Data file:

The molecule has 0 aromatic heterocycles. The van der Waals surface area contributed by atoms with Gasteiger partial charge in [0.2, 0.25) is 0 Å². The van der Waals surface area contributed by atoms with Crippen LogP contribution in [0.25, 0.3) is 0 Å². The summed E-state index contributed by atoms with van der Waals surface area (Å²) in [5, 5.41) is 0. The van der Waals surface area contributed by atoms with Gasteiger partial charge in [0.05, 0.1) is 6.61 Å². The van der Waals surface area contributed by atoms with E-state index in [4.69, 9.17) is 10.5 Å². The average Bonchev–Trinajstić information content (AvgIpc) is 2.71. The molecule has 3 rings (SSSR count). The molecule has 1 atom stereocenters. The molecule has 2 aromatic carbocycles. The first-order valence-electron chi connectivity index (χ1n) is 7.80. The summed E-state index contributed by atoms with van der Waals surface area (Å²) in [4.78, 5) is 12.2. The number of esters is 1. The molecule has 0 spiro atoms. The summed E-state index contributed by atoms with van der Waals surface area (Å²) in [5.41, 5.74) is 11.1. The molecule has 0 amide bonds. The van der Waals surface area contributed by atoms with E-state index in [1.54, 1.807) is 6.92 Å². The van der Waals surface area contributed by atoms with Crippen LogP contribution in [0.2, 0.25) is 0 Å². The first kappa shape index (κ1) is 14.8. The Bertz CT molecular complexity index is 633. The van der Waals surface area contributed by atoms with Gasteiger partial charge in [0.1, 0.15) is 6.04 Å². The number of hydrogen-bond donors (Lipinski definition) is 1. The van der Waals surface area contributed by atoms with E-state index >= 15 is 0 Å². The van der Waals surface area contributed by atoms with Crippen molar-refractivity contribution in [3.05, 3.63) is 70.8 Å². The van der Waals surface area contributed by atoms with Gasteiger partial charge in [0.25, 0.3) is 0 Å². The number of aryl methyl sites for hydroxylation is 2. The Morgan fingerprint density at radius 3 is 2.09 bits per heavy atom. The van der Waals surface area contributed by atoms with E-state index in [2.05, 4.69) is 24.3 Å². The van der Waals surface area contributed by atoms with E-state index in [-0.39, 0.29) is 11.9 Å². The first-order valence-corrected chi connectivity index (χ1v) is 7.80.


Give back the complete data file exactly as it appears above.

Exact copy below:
The molecule has 0 aromatic heterocycles. The van der Waals surface area contributed by atoms with Gasteiger partial charge in [0.2, 0.25) is 0 Å². The van der Waals surface area contributed by atoms with Crippen LogP contribution in [0.25, 0.3) is 0 Å². The summed E-state index contributed by atoms with van der Waals surface area (Å²) in [5, 5.41) is 0. The van der Waals surface area contributed by atoms with Gasteiger partial charge in [0.05, 0.1) is 6.61 Å². The van der Waals surface area contributed by atoms with E-state index in [4.69, 9.17) is 10.5 Å². The average Bonchev–Trinajstić information content (AvgIpc) is 2.71. The molecule has 3 rings (SSSR count). The molecule has 1 atom stereocenters. The molecule has 2 aromatic carbocycles. The first-order valence-electron chi connectivity index (χ1n) is 7.80. The summed E-state index contributed by atoms with van der Waals surface area (Å²) in [4.78, 5) is 12.2. The number of esters is 1. The molecule has 0 spiro atoms. The summed E-state index contributed by atoms with van der Waals surface area (Å²) in [5.41, 5.74) is 11.1. The molecule has 0 amide bonds. The van der Waals surface area contributed by atoms with E-state index in [1.54, 1.807) is 6.92 Å². The van der Waals surface area contributed by atoms with Crippen LogP contribution in [0.2, 0.25) is 0 Å². The first kappa shape index (κ1) is 14.8. The Bertz CT molecular complexity index is 633. The van der Waals surface area contributed by atoms with Gasteiger partial charge in [0.1, 0.15) is 6.04 Å². The number of hydrogen-bond donors (Lipinski definition) is 1. The van der Waals surface area contributed by atoms with E-state index >= 15 is 0 Å². The van der Waals surface area contributed by atoms with Crippen molar-refractivity contribution in [3.05, 3.63) is 70.8 Å². The van der Waals surface area contributed by atoms with Gasteiger partial charge in [0.25, 0.3) is 0 Å². The number of aryl methyl sites for hydroxylation is 2. The Morgan fingerprint density at radius 3 is 2.09 bits per heavy atom. The van der Waals surface area contributed by atoms with E-state index in [2.05, 4.69) is 24.3 Å². The van der Waals surface area contributed by atoms with E-state index in [-0.39, 0.29) is 11.9 Å². The first-order valence-corrected chi connectivity index (χ1v) is 7.80.